Daily Briefing June 3 2020
Free to read: US expands maritime sanctions list for Venezuelan trades | Seadrill posts $1.6bn loss, will drop New York listing | CMA CGM chief sets 2050 deadline for carbon neutrality | Hapag-Lloyd delays bunkering plans due to coronavirus disruption
Good morning. Here’s our quick view of everything you need to know today.
The Lloyd’s List Daily Briefing is brought to you by the Lloyd’s List News Desk.
The US has expanded a list of maritime companies and vessels it claims are linked to Venezuela’s oil sector.
Rig operator Seadrill will delist from the New York Stock Exchange and will undergo a capital restructuring after suffering a $1.6bn first-quarter loss, while acknowledging there is doubt if it can keep going.
CMA CGM chief executive Rodolphe Saadé has set an objective for the container line to be carbon neutral by 2050.
Hamburg-based Hapag-Lloyd is said to be reviewing its bunkering plans as a result of the impact of the coronavirus backdrop.
Europe has four years to draft a coherent maritime policy for container line shipping that can replace the current set of consortia rules when they expire, say industry experts.
Another disappointing winter season is looming on the horizon for the liquefied natural gas trade and its associated shipping operators, going by early indicators flagged by analysts.
From the News Desk: Decarbonisation remains the biggest challenge facing the maritime industry but there are well-founded concerns that not enough shipowners are taking the issue seriously, while there are also question marks over the data being used by regulators to set targets and measure progress.
Trades in liquefied natural gas derivatives done on one benchmark price have surged over the past 15 months through to the coronavirus-hit first quarter, one leading pricing agency said.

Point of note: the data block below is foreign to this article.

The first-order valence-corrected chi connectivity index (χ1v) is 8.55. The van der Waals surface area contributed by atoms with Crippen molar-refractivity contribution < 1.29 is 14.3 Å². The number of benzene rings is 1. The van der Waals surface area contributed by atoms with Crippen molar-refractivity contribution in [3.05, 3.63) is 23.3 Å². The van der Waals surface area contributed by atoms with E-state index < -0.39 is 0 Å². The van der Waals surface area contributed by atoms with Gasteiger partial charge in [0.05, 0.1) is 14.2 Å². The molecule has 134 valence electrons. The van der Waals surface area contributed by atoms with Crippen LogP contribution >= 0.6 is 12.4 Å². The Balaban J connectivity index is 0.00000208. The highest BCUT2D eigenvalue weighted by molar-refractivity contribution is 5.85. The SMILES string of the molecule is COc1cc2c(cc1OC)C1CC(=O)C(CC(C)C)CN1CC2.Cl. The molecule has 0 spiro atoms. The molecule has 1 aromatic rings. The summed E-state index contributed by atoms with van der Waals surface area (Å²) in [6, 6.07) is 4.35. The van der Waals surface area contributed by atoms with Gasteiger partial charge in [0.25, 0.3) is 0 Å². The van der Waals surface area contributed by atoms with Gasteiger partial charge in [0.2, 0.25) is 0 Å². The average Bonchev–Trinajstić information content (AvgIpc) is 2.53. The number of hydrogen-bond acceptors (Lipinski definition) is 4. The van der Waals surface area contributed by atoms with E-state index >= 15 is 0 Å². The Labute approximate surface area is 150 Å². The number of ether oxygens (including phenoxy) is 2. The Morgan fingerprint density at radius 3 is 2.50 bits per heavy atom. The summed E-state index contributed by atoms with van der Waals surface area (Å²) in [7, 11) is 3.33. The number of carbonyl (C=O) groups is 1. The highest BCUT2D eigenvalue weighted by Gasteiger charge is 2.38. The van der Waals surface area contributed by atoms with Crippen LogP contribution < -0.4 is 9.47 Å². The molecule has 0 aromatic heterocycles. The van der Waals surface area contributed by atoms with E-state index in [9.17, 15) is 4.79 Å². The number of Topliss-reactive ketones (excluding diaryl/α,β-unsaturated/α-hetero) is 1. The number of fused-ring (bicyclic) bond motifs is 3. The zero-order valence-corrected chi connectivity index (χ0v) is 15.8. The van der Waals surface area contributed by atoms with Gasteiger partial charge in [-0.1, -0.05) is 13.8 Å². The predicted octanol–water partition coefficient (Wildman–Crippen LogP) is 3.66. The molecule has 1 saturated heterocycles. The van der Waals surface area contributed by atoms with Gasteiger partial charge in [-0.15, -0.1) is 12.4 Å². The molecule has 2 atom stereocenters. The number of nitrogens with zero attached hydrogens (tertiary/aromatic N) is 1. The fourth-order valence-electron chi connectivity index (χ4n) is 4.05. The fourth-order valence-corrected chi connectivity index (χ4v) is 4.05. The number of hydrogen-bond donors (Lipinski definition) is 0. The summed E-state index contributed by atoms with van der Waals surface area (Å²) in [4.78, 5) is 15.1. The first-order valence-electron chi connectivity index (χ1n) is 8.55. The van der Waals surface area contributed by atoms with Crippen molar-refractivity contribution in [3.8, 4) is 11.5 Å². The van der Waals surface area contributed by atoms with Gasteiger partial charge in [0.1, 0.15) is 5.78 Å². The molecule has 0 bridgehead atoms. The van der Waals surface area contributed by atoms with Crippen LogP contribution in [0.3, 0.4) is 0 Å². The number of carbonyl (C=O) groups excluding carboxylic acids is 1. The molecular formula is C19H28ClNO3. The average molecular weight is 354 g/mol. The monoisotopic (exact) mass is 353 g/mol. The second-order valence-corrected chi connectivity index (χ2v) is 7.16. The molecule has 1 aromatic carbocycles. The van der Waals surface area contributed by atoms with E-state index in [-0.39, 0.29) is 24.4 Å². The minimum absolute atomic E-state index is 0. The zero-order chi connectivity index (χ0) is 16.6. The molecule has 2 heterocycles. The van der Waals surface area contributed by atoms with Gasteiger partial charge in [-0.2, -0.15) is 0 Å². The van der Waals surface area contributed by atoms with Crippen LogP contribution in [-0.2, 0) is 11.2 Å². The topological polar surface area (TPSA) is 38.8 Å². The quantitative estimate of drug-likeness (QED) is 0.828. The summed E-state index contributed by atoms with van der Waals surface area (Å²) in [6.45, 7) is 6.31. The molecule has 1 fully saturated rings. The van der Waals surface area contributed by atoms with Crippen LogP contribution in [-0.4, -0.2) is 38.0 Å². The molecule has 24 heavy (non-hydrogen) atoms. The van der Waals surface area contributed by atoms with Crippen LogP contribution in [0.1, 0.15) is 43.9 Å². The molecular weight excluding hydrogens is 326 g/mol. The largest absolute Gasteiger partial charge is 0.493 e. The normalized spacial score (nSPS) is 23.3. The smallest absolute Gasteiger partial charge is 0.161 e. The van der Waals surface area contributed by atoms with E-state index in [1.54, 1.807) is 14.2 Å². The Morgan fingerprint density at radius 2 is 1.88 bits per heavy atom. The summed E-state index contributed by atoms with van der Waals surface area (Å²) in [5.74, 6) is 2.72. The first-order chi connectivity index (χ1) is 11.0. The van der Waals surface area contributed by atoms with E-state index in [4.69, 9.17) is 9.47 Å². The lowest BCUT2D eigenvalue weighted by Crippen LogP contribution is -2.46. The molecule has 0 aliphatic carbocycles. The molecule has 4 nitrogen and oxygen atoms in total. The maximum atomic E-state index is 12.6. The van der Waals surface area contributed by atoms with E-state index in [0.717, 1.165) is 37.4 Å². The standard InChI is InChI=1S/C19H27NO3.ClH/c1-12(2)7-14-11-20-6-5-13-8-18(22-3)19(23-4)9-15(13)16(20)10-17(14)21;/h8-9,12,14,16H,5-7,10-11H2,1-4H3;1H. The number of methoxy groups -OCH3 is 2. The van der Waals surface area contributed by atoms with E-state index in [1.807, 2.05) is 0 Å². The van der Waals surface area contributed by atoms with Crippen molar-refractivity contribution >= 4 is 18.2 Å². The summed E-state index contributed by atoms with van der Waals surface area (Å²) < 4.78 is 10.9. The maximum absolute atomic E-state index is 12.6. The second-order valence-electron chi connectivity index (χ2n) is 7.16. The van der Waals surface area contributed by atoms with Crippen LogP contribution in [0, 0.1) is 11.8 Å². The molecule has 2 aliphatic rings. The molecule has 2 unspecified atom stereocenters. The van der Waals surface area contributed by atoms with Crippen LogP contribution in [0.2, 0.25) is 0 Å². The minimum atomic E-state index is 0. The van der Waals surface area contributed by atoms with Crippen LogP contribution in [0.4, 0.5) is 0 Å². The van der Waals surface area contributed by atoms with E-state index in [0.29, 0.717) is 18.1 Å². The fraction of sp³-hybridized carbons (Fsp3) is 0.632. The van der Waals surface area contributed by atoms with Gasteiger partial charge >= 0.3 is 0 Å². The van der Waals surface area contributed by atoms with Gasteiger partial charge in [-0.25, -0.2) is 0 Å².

Skuld has sold its Lloyd’s Syndicate 1897 to run-off specialist RiverStone for an undisclosed consideration, in move that draws a line under the P&I club’s ill-fated foray into the Lloyd’s market.
Standard Club is to switch to self management and will terminate its long-standing agreement with Charles Taylor, although the two sides will continue to work together in future.
Guidance on how resolve the problem of interoperability between “smart” containers has been issued by the Digital Container Shipping Association.
Polyolefins producer Braskem America has selected South Carolina’s port of Charleston to serve as a new global export hub in support of the firm’s US polypropylene production facilities.
China Cosco Shipping Corp has made changes in its top management, according to information from its official website.
While ports are well-placed to grasp the potential generated by the latest wave of technological innovation and integration, implementation remains slow and patchy, according to a report.
The joint venture firm Transportation Infrastructure Partners has acquired Carolina Marine Terminal, a multi-modal marine dry-good bulk port facility near the port of Wilmington, North Carolina.
Israel-based container line Zim has made a bold move in the transpacific market, launching a new dedicated express service from South China to the US west coast.